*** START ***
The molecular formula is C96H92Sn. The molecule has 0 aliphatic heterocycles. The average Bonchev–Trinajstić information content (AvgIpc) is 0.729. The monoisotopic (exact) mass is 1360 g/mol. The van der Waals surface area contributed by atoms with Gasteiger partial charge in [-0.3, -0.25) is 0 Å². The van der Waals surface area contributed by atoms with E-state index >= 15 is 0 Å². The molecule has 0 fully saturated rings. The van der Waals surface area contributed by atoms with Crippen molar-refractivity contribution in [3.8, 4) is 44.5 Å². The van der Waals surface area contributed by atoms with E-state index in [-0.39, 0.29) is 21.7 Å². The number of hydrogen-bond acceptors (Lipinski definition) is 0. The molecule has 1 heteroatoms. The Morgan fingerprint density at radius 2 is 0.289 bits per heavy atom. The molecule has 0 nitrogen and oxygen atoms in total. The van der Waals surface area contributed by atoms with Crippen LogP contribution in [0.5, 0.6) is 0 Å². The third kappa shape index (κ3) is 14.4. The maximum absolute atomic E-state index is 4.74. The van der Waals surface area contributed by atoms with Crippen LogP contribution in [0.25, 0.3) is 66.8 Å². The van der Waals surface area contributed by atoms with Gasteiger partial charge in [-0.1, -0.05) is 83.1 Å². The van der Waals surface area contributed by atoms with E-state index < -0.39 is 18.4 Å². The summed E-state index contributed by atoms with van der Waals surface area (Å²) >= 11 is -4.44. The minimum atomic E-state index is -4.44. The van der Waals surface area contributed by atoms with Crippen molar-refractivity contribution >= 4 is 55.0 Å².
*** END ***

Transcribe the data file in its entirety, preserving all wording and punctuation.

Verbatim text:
The molecular formula is C96H92Sn. The molecule has 0 aliphatic heterocycles. The average Bonchev–Trinajstić information content (AvgIpc) is 0.729. The monoisotopic (exact) mass is 1360 g/mol. The van der Waals surface area contributed by atoms with Gasteiger partial charge in [-0.3, -0.25) is 0 Å². The van der Waals surface area contributed by atoms with E-state index >= 15 is 0 Å². The molecule has 0 fully saturated rings. The van der Waals surface area contributed by atoms with Crippen molar-refractivity contribution in [3.8, 4) is 44.5 Å². The van der Waals surface area contributed by atoms with E-state index in [-0.39, 0.29) is 21.7 Å². The number of hydrogen-bond acceptors (Lipinski definition) is 0. The molecule has 1 heteroatoms. The Morgan fingerprint density at radius 2 is 0.289 bits per heavy atom. The molecule has 0 nitrogen and oxygen atoms in total. The van der Waals surface area contributed by atoms with Crippen LogP contribution in [0.5, 0.6) is 0 Å². The third kappa shape index (κ3) is 14.4. The maximum absolute atomic E-state index is 4.74. The van der Waals surface area contributed by atoms with Crippen LogP contribution in [0.25, 0.3) is 66.8 Å². The van der Waals surface area contributed by atoms with Gasteiger partial charge in [-0.1, -0.05) is 83.1 Å². The van der Waals surface area contributed by atoms with E-state index < -0.39 is 18.4 Å². The summed E-state index contributed by atoms with van der Waals surface area (Å²) >= 11 is -4.44. The minimum atomic E-state index is -4.44. The van der Waals surface area contributed by atoms with Crippen molar-refractivity contribution >= 4 is 55.0 Å².